Conceptual Underpinnings of the Air Assault Concept: The Hogaboom, Rogers and Howze Boards

December 7, 2006

America’s versatile commissioner to France, Benjamin Franklin, was so enthusiastic about the success of hot air balloons in 1784 that he posed this interesting military question:

[W]here is the prince who can afford so to cover his country with troops for its defence, as that ten thousand men descending from the clouds might not in many places do an infinite deal of mischief, before a force could be brought together to repel them?

The answer to Franklin’s question would not be fully realized until the U.S. Army and Marine Corps had doctrinally-based air assault forces. Air assault forces are composed primarily of ground and rotary-wing air units organized, equipped and trained for air assault operations.

An air assault operation is an operation in which air assault forces—using the firepower, mobility and total integration of helicopter assets in their ground or air roles—maneuver on the battlefield under the control of the ground or air maneuver commander to engage and destroy enemy forces. The evolution of the air assault concept led to an interwar transformation for both services and potential models for future transformations.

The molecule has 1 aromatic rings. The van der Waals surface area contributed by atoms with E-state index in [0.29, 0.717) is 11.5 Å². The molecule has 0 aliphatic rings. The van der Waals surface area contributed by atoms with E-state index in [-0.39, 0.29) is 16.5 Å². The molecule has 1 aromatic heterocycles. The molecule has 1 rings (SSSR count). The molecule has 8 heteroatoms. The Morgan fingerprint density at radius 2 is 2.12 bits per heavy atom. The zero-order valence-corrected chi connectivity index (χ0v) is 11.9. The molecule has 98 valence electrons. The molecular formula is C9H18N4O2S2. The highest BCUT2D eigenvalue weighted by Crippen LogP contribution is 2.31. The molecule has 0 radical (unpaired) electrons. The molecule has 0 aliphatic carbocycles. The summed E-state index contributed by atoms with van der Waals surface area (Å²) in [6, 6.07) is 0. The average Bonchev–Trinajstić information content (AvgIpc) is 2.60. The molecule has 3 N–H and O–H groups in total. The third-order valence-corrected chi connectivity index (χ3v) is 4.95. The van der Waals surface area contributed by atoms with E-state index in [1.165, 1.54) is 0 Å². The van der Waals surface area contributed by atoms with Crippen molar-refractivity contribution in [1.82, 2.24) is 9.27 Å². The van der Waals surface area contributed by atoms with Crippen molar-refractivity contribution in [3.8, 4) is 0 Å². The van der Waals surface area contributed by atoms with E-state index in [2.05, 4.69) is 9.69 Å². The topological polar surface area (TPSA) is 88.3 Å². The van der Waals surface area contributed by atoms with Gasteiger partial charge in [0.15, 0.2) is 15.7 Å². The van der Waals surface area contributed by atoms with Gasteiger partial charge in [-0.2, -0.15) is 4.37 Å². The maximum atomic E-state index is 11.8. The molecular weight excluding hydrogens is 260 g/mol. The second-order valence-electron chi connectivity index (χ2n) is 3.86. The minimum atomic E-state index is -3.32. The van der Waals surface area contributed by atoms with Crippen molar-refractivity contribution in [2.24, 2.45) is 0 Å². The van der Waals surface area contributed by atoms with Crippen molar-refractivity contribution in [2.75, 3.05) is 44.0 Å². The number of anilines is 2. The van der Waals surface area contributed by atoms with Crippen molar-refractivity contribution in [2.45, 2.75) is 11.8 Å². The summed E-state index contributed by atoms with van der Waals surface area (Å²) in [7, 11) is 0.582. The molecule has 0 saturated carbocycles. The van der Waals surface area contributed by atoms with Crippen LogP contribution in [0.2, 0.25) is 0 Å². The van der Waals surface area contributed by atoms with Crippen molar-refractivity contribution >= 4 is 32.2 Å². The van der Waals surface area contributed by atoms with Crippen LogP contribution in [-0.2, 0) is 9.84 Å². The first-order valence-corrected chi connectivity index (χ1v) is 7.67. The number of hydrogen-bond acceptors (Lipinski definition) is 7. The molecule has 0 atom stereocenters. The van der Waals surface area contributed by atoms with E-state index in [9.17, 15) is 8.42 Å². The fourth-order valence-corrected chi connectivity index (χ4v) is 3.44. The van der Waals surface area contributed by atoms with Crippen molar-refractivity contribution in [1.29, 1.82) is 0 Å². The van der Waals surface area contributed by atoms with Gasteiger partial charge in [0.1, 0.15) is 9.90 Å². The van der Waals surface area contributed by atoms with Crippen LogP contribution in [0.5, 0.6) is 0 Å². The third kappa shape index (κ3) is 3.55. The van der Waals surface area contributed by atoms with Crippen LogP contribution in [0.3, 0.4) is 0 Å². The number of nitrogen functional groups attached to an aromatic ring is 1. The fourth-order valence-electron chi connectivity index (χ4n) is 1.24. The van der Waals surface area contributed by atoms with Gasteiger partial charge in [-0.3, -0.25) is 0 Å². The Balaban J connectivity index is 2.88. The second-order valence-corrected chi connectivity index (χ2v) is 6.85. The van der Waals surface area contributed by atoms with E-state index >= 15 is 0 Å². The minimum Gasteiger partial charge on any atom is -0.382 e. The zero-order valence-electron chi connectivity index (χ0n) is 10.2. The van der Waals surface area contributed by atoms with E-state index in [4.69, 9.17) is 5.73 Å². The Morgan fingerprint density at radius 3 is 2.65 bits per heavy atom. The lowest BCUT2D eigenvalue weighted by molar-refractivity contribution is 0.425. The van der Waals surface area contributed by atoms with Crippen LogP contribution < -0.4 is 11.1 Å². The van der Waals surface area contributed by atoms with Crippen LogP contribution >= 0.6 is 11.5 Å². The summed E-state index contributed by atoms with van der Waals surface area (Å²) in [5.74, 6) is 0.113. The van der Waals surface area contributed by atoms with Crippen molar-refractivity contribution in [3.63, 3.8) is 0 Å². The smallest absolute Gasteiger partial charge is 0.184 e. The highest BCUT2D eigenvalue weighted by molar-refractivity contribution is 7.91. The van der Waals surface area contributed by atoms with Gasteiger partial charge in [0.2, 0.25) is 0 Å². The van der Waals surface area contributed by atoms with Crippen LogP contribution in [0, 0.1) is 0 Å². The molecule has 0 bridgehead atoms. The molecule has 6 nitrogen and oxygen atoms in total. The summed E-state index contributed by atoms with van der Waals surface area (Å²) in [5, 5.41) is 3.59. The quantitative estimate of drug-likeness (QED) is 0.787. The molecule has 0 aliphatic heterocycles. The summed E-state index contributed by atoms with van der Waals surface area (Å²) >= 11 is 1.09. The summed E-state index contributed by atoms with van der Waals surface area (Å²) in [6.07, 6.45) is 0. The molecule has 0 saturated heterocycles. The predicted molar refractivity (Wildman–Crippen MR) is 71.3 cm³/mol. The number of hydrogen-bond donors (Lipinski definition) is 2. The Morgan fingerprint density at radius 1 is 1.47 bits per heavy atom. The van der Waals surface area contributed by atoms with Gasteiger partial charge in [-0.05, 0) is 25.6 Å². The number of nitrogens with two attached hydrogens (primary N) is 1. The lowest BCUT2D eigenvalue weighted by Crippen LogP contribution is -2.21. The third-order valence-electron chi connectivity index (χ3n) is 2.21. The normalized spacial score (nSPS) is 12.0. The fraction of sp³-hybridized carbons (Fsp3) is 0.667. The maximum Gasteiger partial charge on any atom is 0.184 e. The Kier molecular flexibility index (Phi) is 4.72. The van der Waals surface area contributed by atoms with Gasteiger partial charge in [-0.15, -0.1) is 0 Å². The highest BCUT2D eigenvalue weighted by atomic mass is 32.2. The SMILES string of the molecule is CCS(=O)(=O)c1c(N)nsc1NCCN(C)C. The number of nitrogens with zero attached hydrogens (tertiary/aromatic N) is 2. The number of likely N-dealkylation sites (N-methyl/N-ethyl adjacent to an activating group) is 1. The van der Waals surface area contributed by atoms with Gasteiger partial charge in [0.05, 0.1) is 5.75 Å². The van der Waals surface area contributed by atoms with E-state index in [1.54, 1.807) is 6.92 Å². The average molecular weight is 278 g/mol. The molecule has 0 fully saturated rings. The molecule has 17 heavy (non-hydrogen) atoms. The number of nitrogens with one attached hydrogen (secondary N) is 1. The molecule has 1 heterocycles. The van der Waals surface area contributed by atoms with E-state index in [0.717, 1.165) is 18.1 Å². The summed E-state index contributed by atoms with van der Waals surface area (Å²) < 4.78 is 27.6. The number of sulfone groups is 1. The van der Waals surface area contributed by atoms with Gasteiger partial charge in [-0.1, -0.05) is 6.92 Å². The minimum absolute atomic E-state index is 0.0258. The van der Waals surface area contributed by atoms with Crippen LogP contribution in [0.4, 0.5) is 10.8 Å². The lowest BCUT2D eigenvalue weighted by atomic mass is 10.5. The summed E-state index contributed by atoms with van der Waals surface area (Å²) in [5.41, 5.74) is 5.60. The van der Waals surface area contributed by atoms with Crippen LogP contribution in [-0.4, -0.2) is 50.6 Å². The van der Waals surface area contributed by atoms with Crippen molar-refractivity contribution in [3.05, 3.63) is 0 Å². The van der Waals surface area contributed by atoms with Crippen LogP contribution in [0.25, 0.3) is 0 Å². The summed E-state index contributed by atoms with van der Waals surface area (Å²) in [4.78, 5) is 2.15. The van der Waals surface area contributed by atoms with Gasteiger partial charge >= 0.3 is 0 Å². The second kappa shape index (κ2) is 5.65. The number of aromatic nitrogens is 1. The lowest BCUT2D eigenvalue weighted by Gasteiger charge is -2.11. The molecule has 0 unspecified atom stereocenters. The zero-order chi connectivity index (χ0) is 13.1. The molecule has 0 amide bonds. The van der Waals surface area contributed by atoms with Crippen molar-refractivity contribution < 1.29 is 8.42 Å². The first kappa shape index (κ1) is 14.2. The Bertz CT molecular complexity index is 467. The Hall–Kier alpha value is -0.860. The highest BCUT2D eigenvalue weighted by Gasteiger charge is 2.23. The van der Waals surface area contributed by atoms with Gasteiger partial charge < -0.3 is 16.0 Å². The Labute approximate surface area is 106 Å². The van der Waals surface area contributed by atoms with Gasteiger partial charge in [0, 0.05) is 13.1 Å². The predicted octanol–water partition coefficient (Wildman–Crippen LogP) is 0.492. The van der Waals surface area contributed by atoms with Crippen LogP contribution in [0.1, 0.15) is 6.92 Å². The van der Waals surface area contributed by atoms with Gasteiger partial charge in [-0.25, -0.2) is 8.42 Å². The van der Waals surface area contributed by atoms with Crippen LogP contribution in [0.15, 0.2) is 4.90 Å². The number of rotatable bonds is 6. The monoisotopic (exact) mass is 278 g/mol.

This paper assesses the boards used by the Army and Marine Corps in the development of air assault forces between the Korean War and July 1965. First, it discusses the strategic environment and how the services were influenced by it. Second, it briefly outlines the growth of the air assault concept after the Korean War. Third is a series of discussions on the boards used by the services; an outline of the force structure and an analysis of the boards as potential models of transformation are also presented. Finally, an analysis of the applicable theories and the strategic implications of air assault forces and their longterm efficacy concludes the paper.